Friday, March 7, 2014

A Foot In Cold Water - All Around Us

Toronto, ON - 1970: Keyboardist Bob Horne, guitarist Paul Naumann, and drummer Danny Taylor of the struggling progressive rock band Nucleus find themselves down two members. The remainder of the band had bolted to California for a new beginning. They merged with singer Alex Machin and bassist/vocalist Hughie Leggat of another struggling band, Island, to form a fresh new five piece band. They quickly landed a record deal with Daffodil Records where owner Frank Davies gave them the name A Foot in Cold Water

Their 1972 debut self-titled album landed on the Canadian top 25 charts in the same year with their single (Make Me Do) Anything You Want (also later covered by Canadian metal band Helix).Trying to keep the momentum going, a few more singles followed and then they released their second LP The Second Foot in Coldwater in 1973. This album never went too far for them, but they did continue to release singles, trying to relive the success of (Make me Do) Anything You Want. This third album, All Around Us, did relive this success….. through the exact same song. They rerecorded a shorter version and released it as a single. Actually, this album contains five new versions of songs that appeared on their prior two albums. It almost seems like a cheap approach, but it worked with, (Make Me Do) Anything You Want charting even higher for the second time.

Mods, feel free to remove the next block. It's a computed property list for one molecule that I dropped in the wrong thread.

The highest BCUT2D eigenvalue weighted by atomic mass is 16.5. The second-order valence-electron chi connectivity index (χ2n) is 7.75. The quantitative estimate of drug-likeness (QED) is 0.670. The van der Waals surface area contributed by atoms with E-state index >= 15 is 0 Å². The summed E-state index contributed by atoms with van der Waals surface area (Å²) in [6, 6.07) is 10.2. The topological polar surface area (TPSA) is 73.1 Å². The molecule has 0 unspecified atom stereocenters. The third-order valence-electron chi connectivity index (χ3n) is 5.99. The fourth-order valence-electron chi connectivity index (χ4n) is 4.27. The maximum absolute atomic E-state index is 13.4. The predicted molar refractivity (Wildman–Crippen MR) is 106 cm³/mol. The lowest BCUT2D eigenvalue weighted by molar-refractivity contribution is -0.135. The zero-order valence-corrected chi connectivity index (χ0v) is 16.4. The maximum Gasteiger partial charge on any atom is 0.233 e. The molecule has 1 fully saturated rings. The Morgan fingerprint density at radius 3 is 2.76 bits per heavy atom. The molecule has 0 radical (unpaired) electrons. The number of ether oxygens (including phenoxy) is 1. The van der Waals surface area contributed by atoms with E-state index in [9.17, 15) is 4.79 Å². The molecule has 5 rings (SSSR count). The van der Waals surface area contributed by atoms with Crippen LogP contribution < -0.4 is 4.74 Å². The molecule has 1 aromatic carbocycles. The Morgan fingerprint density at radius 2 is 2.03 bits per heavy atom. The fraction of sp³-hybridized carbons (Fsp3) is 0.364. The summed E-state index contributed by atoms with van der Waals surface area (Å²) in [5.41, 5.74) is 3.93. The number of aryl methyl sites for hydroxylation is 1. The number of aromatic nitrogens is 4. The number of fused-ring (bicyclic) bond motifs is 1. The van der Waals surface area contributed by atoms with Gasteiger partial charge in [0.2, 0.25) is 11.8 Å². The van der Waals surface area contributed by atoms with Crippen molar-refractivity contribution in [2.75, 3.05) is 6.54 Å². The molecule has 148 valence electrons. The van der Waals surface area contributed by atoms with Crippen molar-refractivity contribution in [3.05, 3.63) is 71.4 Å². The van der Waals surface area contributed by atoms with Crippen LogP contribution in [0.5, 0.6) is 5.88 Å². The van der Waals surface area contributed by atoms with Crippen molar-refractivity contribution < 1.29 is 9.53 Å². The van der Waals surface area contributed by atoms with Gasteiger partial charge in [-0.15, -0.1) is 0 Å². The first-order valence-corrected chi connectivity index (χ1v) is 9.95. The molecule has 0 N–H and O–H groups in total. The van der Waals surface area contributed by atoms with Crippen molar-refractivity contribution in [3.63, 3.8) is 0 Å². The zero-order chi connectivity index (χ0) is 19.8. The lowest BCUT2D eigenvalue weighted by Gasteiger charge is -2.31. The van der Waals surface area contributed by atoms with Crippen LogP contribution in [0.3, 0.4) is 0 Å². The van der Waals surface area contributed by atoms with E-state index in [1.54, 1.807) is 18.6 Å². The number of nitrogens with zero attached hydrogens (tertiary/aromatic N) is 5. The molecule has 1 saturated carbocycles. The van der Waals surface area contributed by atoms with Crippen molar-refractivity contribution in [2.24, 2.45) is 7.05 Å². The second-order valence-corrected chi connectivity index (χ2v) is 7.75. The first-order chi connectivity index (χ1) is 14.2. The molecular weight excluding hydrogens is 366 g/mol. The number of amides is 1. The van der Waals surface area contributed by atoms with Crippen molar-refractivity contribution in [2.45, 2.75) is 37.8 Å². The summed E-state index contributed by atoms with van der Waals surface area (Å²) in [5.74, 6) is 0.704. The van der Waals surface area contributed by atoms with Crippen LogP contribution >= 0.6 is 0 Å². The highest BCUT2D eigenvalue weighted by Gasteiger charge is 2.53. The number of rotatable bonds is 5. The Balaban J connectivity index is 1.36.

In my opinion, that single is actually the weakest song on this album, which goes to show that the rest of it is great. All Around Us is filled with ten hard hitting progressive songs loaded with powerful vocals, precision guitar solos, and killer keyboards. Regardless if these songs are making their second appearance, they work on this album.

While All Around Us did help keep them in the spotlight, Daffodil Records ran into financial trouble and went bankrupt in 1974 leaving A Foot In Cold Water with no label. It took them a year to find a new home with Anthem Records. While searching, they lost Bob Horne from their lineup. As a four piece they released their fourth album Breaking Through on Anthem Records in 1977. The album failed to do much for them, probably because Anthem’s focus was elsewhere, concentrating on their big money makers Rush. This lack of success, along with internal conflicts resulted in them breaking up later that year.

I’m very happy to add this LP to my collection. It’s a great, strong early 70’s progressive rock album. A Foot in Cold Water really were ahead of their time and left their small footprint in the music industry. While mainstream success was short-lived, their influence sure is long lasting.

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